FDA Releases Draft CPG on Major Food Allergen Labeling and Cross-Contact

May 24, 2023By Sophia R. Gaulkin & Riëtte van Laack

On May 16, the U.S. Food and Drug Administration (FDA) released a draft update to its Compliance Policy Guide (CPG) for FDA staff on the Agency’s enforcement of major food allergen labeling and cross-contact.  The draft CPG reflects the three major laws and regulations that form the foundation of FDA’s regulatory framework for major food allergens and which became effective since the issuance of the current CPG, CPG Sec 555.250 Statement of Policy for Labeling and Preventing Cross-contact of Common Food Allergens, which was first issued in 2001 and last revised in 2005.  Since then, the science and legal and regulatory framework for food allergens have evolved considerably:  Congress enacted the Food Allergen Labeling and Consumer Protection Act (2004) and the Food Safety Modernization Act (2011), and FDA implemented the regulatory requirements set forth in 21 C.F.R. Part 117, and the Food Allergy Safety, Treatment, Education and Research Act (2021).

The draft CPG describes FDA’s enforcement policy and cross-contact controls for major food allergens, including:

  • The labeling requirements for major food allergens identified in the Federal Food, Drug and Cosmetic Act;
  • FDA’s position on the proper use of the ingredient list and “Contains” statement for major food allergen declarations:
    • Major food allergens unintentionally incorporated into a food may not be declared in the ingredient list or the “Contains” statement;
    • When a “Contains” statement is used on a food label, then the food source of all major food allergens present in the food must be declared in the “Contains” statement, even if they are also declared in the ingredient list;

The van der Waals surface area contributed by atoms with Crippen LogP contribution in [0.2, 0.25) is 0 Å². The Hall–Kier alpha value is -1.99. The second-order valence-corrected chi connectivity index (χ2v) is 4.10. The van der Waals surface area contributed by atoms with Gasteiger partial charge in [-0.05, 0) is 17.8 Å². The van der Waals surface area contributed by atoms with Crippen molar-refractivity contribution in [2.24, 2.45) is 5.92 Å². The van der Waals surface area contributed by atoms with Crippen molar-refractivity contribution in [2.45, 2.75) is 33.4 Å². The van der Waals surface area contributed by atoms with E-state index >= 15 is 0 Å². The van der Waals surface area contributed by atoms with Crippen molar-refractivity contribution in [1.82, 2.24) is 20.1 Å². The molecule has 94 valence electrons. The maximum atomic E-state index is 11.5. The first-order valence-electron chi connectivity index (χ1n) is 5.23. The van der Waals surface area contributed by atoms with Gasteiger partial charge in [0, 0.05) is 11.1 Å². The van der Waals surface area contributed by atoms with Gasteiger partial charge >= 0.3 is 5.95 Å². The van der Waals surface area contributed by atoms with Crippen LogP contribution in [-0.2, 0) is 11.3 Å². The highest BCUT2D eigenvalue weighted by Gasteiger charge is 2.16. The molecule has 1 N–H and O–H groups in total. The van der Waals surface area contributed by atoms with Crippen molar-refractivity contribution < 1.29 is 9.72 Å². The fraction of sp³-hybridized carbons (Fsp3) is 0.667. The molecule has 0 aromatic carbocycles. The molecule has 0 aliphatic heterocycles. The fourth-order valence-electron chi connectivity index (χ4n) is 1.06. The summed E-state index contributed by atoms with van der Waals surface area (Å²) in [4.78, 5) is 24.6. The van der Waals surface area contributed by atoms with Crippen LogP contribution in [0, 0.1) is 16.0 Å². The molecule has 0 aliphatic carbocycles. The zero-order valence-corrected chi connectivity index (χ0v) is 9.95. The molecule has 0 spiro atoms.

• Requirements for firms to implement controls that prevent or significantly minimize allergen cross-contact and a note that the allergen advisory statement does not relieve the manufacture from the obligation to minimize or prevent allergen cross contamination; and
  • Additional allergen labeling violations (e.g., the product label declares “tree nut” or “fish” but fails to declare the type of tree nut or species of fish in either the ingredient list or in a separate “Contains” statement).

The draft CPG directs FDA field staff to examine possible food product adulteration due to labeling related to allergen cross-contact.  Specifically, field staff are advised to pay close attention to situations where allergen cross-contact may occur because of poor current good manufacturing practices (cGMPs), inadequate preventive controls, or inadequate controls under the juice or seafood HACCP regulations.

In the announcement of the release of the draft CPG, FDA acknowledged that “some manufacturers are intentionally adding sesame to products that previously did not contain sesame and are labeling the products to indicate its presence” to avoid implementing difficult and costly practices to prevent cross-contamination.  FDA noted that it “does not support” intentionally adding sesame as a regulatory compliance strategy, because it “may make it more difficult for sesame-allergic consumers to find foods that are safe for them to consume.”  Although the draft CPG does not address this industry practice, FDA commented that it is engaged with stakeholders on this issue.

The Center for Science in the Public Interest publicly condemned FDA’s “tepid” and “not adequate” statements regarding this practice—a practice which began shortly after the addition of sesame to the major food allergen list, and which has faced mounting criticism from other consumer advocacy groups and lawmakers.

To be considered, comments to the draft CPG must be submitted to the docket by July 17, 2023.  We expect to see comments urging FDA to act against the industry practice of intentionally adding sesame to foods, but it is unclear what actions FDA could take without interfering with manufacturers’ choice over the ingredients in their products.  We will have to wait and see whether FDA will add sesame-specific guidance addressing this issue (which seems to be limited to sesame) to its CPG for major food allergens.